In Charlottesville, Va., last week, Vice Mayor Kristin Szakos and City Councilwoman Dede Smith spoke about climate change at a press conference that was organized by Environment Virginia. The speakers highlighted the need to reduce carbon emissions by investing in energy efficiency and renewable energy, while removing support and subsidies for dirty energy sources.


President Obama’s Address on Climate Protection Plan

Tuesday, June 25th, 2013 - posted by jw

Update: The speech covered a lot of ground and held a lot of promise – but was missing several critical points. Read Appalachian Voices’ press statement.

Watch the President’s speech, with coverage beginning at 1:55 EST. Do you think this plan is strong enough? What improvements or changes would you make? What do you think these changes will mean for your state, or for the Appalachian community as a whole? Let us know in the comments – jw

Read the President’s Climate Action Plan
Fact sheet

Adapting Farms to Face the Climate Challenge

Thursday, June 20th, 2013 - posted by Chelsey

By Brian Sewell

Photo by Liam Gumley, Space Science and Engineering Center, University of Wisconsin-Madison

Photo by Liam Gumley, Space Science and Engineering Center, University of Wisconsin-Madison

Around the world, farmers are arguably the first to feel the impacts of climate change, and of all the systems put at risk, food may be the most fragile. Some of the largest grain and livestock producing states are still recovering from last year’s drought-stricken season. And forecasts for this summer are calling for frequent storms, erratic precipitation patterns and expanding drought.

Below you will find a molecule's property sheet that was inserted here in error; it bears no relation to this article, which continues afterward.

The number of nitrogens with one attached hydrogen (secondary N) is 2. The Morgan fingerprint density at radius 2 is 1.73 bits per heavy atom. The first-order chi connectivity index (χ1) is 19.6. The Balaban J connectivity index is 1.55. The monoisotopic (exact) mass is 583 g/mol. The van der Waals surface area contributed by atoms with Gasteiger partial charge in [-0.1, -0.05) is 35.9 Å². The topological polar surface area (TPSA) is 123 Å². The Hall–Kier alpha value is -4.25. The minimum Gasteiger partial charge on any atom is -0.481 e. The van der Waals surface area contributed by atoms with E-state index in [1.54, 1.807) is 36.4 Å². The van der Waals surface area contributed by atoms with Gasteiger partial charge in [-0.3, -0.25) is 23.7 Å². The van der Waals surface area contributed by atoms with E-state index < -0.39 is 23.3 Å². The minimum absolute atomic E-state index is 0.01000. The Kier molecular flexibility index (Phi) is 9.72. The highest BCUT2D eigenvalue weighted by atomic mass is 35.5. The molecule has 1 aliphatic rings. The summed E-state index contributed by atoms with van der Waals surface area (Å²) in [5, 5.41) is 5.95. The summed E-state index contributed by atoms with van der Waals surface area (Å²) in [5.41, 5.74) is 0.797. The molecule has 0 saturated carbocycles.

While Appalachia has not seen severe weather of the same magnitude or frequency as America’s heartland, the region is similarly vulnerable to price volatility of food staples, threats to forest ecosystems, and severe rain shortages and surpluses that cause dry spells and flooding.

Two reports released by the U.S. Department of Agriculture in February address the long list of pressures climate change will put on the food and forest systems that are central to Appalachia’s agricultural economies. Short-term impacts will be caused by invasive species and insects, leading to a higher cost for pest control. The wildfires so prevalent in the Great Plains and grasslands last year will also increase. By mid-century, the area of the United States susceptible to wildfires is expected to double.

While the Southeast and areas with higher elevation are not expected to warm as quickly as other parts of the country, even slightly higher temperatures can shift growing seasons and stress crops, and potentially drier summers in parts of the Southeast could lead to water shortages and irrigation woes.

To improve the agricultural sector’s resilience, state climate offices and groups such as the Southeast Climate Consortium are conducting research and educating farmers on climate variability and predictions for long-term temperature trends.

According to the USDA, farms must adapt while states and the federal government work to mitigate the factors putting agriculture at risk. Growing a diversity of crops, having advanced irrigation technology, fertile soil, clean water, and the knowledge and financial security required to respond will help current and future farmers meet the climate challenge.

While it may take longer for the most crippling effects of climate change to reach many parts of Appalachia, being unprepared will come at an increasingly high price.

First Annual Climate Convergence in Raleigh, NC

Tuesday, April 23rd, 2013 - posted by sandra

Citizens converged in Raleigh yesterday to demand that political leadership begin to address the challenge of climate change. North Carolina House Rep. Pricey Harrison reminds the crowd that the state legislature belongs to the people. She recently re-introduced the Appalachian Mountains Preservation Act that would a) ban the burning of mountaintop-removal coal in the state, b) put into place comprehensive rules for the storage and disposal of coal ash waste, c) place a moratorium on the construction of new coal plants, and d) divest state pension funds from fossil fuels.